All I had to work with were my parent's depositions, written statements that Kate had asked me to have them write, and my medical records. Other than that I had nothing.
I tried to find an attorney to take the case.
Each said essentially the same thing: "I will sue your lawyer but she has made such a mess of the malpractice case I am not willing to get involved."
Kate had children. I did not want to hurt them, I thought they would be financially injured if I sued her. I expressed this to some of the lawyers. Another issue of 'you don't know what you don't know'. They replied "It won't affect her children.". I had no understanding of how malpractice insurance worked and no one explained it to me. I could not understand how it could not hurt the kids. I chose not to sue her.
To this day I feel I did the right thing with the information I then had. Of course, had I known then what I know now I would have sued her. Her not knowing the first case had been thrown out of court was malpractice all on it's own.
The first thing I needed to do was write up a list of questions, called interrogatories. The other side had 30 days in which to answer them.
Because of the pain I waited months for the answers. If I did not have to read them and do more legal research so I could go to the next step I did not have to use my eyes. This was not something where I could do my usual skimming. I had to concentrate, read each and every word, many times, to make sure I understood each and every nuance. Finally I had no choice. The other side had to know I was serious about pursuing the case. That meant asking the court to put sanctions in place if no answers were forthcoming within a certain period of time.
I had to go to Pittsburgh to do this in person.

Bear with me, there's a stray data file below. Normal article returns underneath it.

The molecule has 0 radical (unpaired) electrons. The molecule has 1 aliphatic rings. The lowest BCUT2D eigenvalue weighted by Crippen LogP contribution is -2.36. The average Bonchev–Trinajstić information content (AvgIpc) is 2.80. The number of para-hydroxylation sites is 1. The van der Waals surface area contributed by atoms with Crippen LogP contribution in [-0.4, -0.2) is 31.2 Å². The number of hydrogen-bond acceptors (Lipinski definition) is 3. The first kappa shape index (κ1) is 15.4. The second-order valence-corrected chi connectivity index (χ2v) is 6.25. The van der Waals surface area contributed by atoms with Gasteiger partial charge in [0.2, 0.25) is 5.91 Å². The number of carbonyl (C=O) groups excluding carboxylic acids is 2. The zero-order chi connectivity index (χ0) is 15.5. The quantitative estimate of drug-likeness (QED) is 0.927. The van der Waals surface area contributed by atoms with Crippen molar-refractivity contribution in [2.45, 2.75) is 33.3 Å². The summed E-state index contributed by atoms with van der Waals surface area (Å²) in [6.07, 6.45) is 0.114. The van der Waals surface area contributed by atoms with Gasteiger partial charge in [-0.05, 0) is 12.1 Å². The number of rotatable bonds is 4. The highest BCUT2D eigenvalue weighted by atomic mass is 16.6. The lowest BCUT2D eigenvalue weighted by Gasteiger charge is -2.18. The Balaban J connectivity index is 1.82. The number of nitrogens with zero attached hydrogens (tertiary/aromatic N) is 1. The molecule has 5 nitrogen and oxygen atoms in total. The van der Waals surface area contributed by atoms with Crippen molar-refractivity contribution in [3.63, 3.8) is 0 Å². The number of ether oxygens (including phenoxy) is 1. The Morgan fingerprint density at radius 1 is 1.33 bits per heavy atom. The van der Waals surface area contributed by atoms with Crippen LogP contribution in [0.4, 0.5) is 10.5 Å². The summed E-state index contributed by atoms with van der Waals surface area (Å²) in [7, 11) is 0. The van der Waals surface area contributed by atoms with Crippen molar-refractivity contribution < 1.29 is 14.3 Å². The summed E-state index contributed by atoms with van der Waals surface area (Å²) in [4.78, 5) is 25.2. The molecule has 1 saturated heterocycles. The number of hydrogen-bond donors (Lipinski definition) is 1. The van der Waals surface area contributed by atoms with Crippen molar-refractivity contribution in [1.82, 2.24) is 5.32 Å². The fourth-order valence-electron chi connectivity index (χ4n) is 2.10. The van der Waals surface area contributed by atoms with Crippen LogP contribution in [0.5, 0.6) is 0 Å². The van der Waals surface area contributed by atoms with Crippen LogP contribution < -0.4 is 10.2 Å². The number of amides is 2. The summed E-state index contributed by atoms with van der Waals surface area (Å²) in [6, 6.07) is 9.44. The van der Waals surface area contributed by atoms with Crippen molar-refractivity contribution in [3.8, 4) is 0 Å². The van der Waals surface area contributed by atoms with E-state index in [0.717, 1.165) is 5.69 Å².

I arrived at the courthouse and found the room where this would happen.
I thought we would be in a courtroom but instead it was a regular room with the Judge sitting upfront. A number of people were sitting in groups of twos and threes, talking, reading newspapers or, I assumed, legal documents.
I was the only one sitting alone.
A young man came over to me. He asked if I was Ms. Levy. "I'm Ed Olszewski. I'm opposing counsel in your case." He was a nice looking guy, dressed in a nice suit. He did not look fearsome.
We shook hands then sat, not really talking much to each other once the pleasantries were out of the way.
Soon the session started and people got up and stood in line, in pairs, to talk with the judge.
Ed and I were next. I looked at him. I am not sure if the abject fear was visible in my eyes.
"Umm. Who is supposed to talk first?" I asked him. He smiled. "I'll go first."
We were now before the judge. "Your honor, Ms. Levy would like to have sanctions put in place against us if we do not answer her interrogatories within 30 days."
Judge Smith (pseudonym) looked very surprised. "Are you sure you want to do that?" Ed looked over at me and back at the judge. "Oh yes, Your Honor, that's fine." "Okay. If Ms. Levy does not receive replies within 30 days sanctions will be placed against you."
Well, I thought, breathing a sign of relief, maybe this won't be as bad as I thought.